How to Go Green at Your Next Cookout | Direct Energy Blog

How to Go Green and Save Green at Your Next Cookout

The next time you have everyone over at your place, remember that cooking the food on the grill is one mighty delicious and energy-saving solution to feed the crowd. As long as you’re giving your air conditioner a break by keeping the cooking heat outdoors, take a few extra steps to make your next cookout one that conserves resources and saves money.

Keep everyone outside: If the weather is hot, guests coming and going through your front and back doors can turn your party zone into a real energy waster, with the excess warm air rushing in. If outside is where you want people, place directional signs in the front yard to keep arrivals from trafficking through your house, and set up your party stations so people stay put. Borrow patio sets and tables from neighbors so there’s more than enough seating for people to cluster, socialize and eat comfortably.

If hot temperatures are likely, schedule the party for the evening hours, when the sun is less intense and the heat starts to back off.

How to Go Green and Save Green at Your Next Cookout | Direct Energy Blog

Skip the fridge: Even if you have a refrigerator in your garage, don’t use it to store party beverages, or this appliance will run overtime to keep up with frequent door openings. Instead, keep cold drinks and plenty of ice handy and easy to access in coolers. (It also removes another reason for people to go inside.) For longer-lasting ice, pre-chill cans and bottles in the fridge.

Cook strategically: When it comes to prepping tasty sides and desserts, do your cooking and baking ahead of time, preferably in the morning or evening, when it’s cooler. Use window fans instead of your A/C to remove the extra heat during this time, and direct the airflow into the outdoors.

How to Go Green and Save Green at Your Next Cookout | Direct Energy Blog

Use the dinner plates: Disposable plates and cutlery makes cleanup a snap. But who likes cutting a nicely charred hunk of meat with a plastic knife, especially if it’s on a flimsy paper plate? We don’t either. Go ahead and cut back on trash and serve your grilled masterpieces on the real plates and cutlery. it will not only make the meal feel more special, it will also reduce waste.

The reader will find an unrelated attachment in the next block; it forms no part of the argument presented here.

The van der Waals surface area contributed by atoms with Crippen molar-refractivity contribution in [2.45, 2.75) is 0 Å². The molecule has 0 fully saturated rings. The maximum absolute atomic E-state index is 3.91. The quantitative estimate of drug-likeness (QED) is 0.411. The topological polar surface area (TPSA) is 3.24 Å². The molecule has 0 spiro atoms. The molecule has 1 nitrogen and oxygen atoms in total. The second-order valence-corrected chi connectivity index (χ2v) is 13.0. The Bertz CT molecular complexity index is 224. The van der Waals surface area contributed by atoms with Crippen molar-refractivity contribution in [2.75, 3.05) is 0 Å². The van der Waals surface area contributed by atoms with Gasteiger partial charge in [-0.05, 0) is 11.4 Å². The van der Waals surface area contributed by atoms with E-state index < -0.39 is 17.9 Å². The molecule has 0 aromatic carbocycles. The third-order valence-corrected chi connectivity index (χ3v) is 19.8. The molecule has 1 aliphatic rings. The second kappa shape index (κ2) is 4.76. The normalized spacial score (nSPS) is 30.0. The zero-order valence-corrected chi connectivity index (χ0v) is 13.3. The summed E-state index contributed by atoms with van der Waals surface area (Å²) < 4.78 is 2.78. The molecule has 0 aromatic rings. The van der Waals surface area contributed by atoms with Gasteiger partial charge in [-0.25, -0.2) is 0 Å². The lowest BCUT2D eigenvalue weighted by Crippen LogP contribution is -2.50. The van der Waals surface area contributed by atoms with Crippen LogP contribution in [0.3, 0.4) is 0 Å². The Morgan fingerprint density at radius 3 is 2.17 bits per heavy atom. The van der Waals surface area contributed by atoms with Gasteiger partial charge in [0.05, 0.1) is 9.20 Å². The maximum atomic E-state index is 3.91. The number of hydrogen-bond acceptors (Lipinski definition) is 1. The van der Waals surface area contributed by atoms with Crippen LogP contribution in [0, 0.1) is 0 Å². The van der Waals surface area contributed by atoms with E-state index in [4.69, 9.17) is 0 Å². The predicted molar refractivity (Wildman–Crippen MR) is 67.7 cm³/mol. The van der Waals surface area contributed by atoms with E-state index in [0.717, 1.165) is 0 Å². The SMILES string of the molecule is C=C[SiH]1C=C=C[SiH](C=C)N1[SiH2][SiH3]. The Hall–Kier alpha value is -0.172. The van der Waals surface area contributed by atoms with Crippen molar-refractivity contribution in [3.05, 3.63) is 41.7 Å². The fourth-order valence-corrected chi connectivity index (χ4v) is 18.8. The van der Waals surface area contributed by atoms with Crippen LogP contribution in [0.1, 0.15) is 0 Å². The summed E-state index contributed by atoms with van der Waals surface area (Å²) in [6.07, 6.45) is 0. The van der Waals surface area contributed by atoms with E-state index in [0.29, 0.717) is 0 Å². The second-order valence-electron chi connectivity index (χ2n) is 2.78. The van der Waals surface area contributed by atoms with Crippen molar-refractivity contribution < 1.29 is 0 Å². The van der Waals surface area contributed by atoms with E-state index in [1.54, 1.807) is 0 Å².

Preheat your grill: Whatever you have, charcoal or propane, you need to give your grill ample time to preheat — but don’t wait too long or you’ll just end up wasting fuel. To save time and cut the guesswork from gauging your grill readiness, invest in a grill thermometer so you always start cooking at the right time. The ideal temperature for classic char-broiled meats is 500 degrees Fahrenheit. For entrees that require indirect heat, aim for 350 degrees.

Be prepared: Before you preheat, make sure all your supplies and ingredients are by your side, so once the fire starts, you’re good to go. Make sure there’s ample fuel, keep your utensils handy, and gather up all those spices, seasonings and oils for those delicious rubs and marinades. Don’t forget to check your supply of condiments and buns so you don’t waste gas (and delay dinner) with a last-minute trip to the store.

How to Go Green and Save Green at Your Next Cookout | Direct Energy Blog

Cover your grill: During cooking, just keep the grill covered and let the fire do its magic. If you constantly open the grill, you could easily double the cooking time (and waste fuel). As a rule of thumb, this is how long different meats should cook on the grill:

  • Steaks: 4-5 minutes per side
  • Burgers: 3 minutes per side
  • Pork chops (3/4-inch thick): 3-4 minutes per side
  • Bone-in chicken breasts: 10-15 minutes per side

Of course, to avoid foodborne illnesses, use a food thermometer to make sure all meats are cooked to a safe temperature.

Encourage recycling: Set up clearly marked containers for trash and recyclable waste. Even better, if you happen to have a composting bin, set up a third container for paper napkins and food scraps.

Using these green grilling tips for your cookout is a practical way to stretch your resources, but it may also save you a few bucks.